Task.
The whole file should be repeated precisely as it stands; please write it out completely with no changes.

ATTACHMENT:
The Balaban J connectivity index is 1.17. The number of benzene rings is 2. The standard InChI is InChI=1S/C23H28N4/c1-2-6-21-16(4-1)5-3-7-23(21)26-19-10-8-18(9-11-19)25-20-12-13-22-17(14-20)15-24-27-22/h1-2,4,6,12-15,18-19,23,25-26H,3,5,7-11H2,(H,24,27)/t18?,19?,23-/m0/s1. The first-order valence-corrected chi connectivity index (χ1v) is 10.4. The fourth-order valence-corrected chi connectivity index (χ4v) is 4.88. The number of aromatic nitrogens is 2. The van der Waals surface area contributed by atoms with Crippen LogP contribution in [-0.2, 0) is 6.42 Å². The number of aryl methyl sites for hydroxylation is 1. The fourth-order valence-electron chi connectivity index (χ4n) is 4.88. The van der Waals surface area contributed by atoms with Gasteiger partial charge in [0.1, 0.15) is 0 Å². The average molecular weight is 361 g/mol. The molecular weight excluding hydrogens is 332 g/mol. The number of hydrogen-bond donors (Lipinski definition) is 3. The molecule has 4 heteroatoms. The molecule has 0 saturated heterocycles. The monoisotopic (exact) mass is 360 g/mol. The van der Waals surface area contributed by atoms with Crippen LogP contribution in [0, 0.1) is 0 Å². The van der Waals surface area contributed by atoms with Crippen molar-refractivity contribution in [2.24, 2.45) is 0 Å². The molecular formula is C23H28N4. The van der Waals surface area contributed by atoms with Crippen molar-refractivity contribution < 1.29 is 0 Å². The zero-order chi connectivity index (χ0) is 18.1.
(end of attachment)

The Balaban J connectivity index is 1.17. The number of benzene rings is 2. The standard InChI is InChI=1S/C23H28N4/c1-2-6-21-16(4-1)5-3-7-23(21)26-19-10-8-18(9-11-19)25-20-12-13-22-17(14-20)15-24-27-22/h1-2,4,6,12-15,18-19,23,25-26H,3,5,7-11H2,(H,24,27)/t18?,19?,23-/m0/s1. The first-order valence-corrected chi connectivity index (χ1v) is 10.4. The fourth-order valence-corrected chi connectivity index (χ4v) is 4.88. The number of aromatic nitrogens is 2. The van der Waals surface area contributed by atoms with Crippen LogP contribution in [-0.2, 0) is 6.42 Å². The number of aryl methyl sites for hydroxylation is 1. The fourth-order valence-electron chi connectivity index (χ4n) is 4.88. The van der Waals surface area contributed by atoms with Gasteiger partial charge in [0.1, 0.15) is 0 Å². The average molecular weight is 361 g/mol. The molecular weight excluding hydrogens is 332 g/mol. The number of hydrogen-bond donors (Lipinski definition) is 3. The molecule has 4 heteroatoms. The molecule has 0 saturated heterocycles. The monoisotopic (exact) mass is 360 g/mol. The van der Waals surface area contributed by atoms with Crippen LogP contribution in [0, 0.1) is 0 Å². The van der Waals surface area contributed by atoms with Crippen molar-refractivity contribution in [2.24, 2.45) is 0 Å². The molecular formula is C23H28N4. The van der Waals surface area contributed by atoms with Crippen molar-refractivity contribution < 1.29 is 0 Å². The zero-order chi connectivity index (χ0) is 18.1.